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MMD > Archives > November 2001 > 2001.11.21 > 07Prev  Next


Copyrights & Licensing Music Rolls
By Tim Rickman

A few days ago I read with great interest, and later with much
frustration, the information that Matthew Caulfield brought to light
about the vague copyright issues in relation to non- and mechanical
music issues.

While his subject concerned the public domain and later concerns of the
musical score, I have a question regarding mechanical (as in recording
and reproducing) rights of perforated music rolls and other forms of
media in general when it comes to making a sound recording of a musical
instrument for commercial sales or playing a musical instrument in a
commercial setting.

When one buys a roll for an  "XYZ" instrument from a company like
Play-Rite -- or an O roll from Capitol Music, or a piano roll from
QRS or a floppy disk or CD for a QRS Pianomation or PianoDisc MIDI
based reproducing piano -- when one puts that "roll" or whatever on
their machine, they are greeted by a manufacturer's copyright notice.
Okay, I'm not going to copy this music, I'm only going to play it.

Many of us, I'm sure, have purchased sound recordings from various
markets or web sites.  I know I certainly have, and I'm sure there are
probably a few readers in this group that have recorded or used their
instruments for commercial purposes.

I'm curious as to how copyright and mechanical rights are dealt with
by the producers of such recordings, especially if they are using, say,
a roll that was purchased from a commercial supplier like Play-Rite or
even a custom arranged roll by someone like Art Reblitz, as the opposite
extreme?  I'm am not concerned at this point with the musical score
copyright, and we'll assume that all the music on the rolls or media
in question is all public domain.  I'm simply concerned with the
physical roll or media copyright issues when it comes to controlling
or operating a musical instrument.

When one uses their own mechanical or electronic Instrument for a
recording, and selects tunes that are pre-1923, in public domain, but
uses someone else's rolls or media to play the instrument to make the
device play, do mechanical rights or copyright issues enter the
picture?  Or is it simply assumed that when you obtained the roll that
you can use it to play your own instrument, anywhere, anytime or for
any purpose, including commercial purposes?

Let's say that I have just finished building a new and innovative
musical instrument that will play a variety of different format rolls,
as well as other media formats like disks and CD's.  I want make a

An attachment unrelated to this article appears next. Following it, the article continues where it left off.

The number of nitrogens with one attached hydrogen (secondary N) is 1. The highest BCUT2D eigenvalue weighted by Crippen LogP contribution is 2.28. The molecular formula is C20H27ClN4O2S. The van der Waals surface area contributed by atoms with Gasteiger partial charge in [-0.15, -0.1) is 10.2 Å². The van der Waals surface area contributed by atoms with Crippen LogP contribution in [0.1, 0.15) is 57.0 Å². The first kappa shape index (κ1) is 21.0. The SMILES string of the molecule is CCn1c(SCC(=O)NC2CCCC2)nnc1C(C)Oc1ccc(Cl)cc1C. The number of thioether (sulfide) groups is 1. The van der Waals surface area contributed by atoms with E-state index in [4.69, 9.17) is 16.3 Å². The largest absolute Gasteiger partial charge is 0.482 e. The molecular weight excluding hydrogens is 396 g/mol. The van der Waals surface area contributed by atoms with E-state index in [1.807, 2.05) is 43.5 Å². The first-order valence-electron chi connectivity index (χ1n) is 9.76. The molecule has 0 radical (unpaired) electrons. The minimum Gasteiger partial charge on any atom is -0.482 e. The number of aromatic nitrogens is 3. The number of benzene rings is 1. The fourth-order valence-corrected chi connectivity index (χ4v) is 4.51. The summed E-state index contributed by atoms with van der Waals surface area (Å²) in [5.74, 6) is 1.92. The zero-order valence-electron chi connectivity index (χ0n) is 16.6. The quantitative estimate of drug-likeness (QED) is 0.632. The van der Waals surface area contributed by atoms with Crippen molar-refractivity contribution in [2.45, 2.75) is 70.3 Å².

sound recording of my new instrument to give away as gifts and sell to
visitors of my museum in the gift shop.  I have a huge library of rolls
that I have obtained from commercial houses, private parties, etc.  Do
I have to obtain permission from every copyright owner of those rolls,
to use their copyrighted roll on my machine for my recording ?

It's pretty widely known that most of the commercial rolls available
are recuts of original rolls or are "borrows" from other collector's
libraries.  Even though the rolls or media may have simply been copied
from some other source and re-branded with the manufacturers copyright,
can I simply use the rolls and other legitimate media without regard
to their copyrights and mechanical rights?

Now, Matthew stated that "if you want to make a sound recording of a
tune under copyright, you need the permission of the copyright holder
unless he has already granted the right of recording to someone else".
Once he has done that, he cannot hold that right from you".

Okay, but music copyright is not the issue here -- the roll copyright
is the issue.  Does the same type of rule Matthew mentioned above apply
to using copyrighted media inclusive or exclusive of a sound recording,
if the copyright owner of that roll has given someone else permission
to copy or reproduce that media or record that media for use in a sound
recording?

And, as a separate question: Just what gives someone the right or
power to copyright something they copied from another source, like the
original that, let's say, someone lent them or an original roll from a
long time out-of-business company?  Is that really a legitimate
copyright?

Here is the notice on a Play-Rite Wurlitzer 165 Roll I purchased from
Play-Rite:

  "Warning:  This music roll is full protected by the Federal
   Anti-Piracy Act of 1972.  It is unlawful to copy from or make
   duplications of this roll in any form or manner whatsoever including
   transfer to disk or magnetic tape.  Play-Rite will strictly enforce
   our right against infringement."

All Play-Rite did was copy the roll from someone else or from original
roll or from a roll they may have purchased at some time.  I don't
understand how someone can copyright something they didn't originate
or re-arrange, musically or mechanically.

Now, I'm not going to copy or duplicate this roll and will comply with
their restrictions, I'm only going to use their paper  to create the
music from my own device and then record my instrument.  How can you
copyright paper?

I guess this is another gray area, but perhaps someone out there has
been through this before and would like to shed some light if this _is_
a problem or not?

Sorry to ramble on so long.  Thanks in advance for any tips, advice,
or referrals.

Regards

Tim Rickman


(Message sent Wed 21 Nov 2001, 07:51:14 GMT, from time zone GMT-0800.)

Key Words in Subject:  Copyrights, Licensing, Music, Rolls

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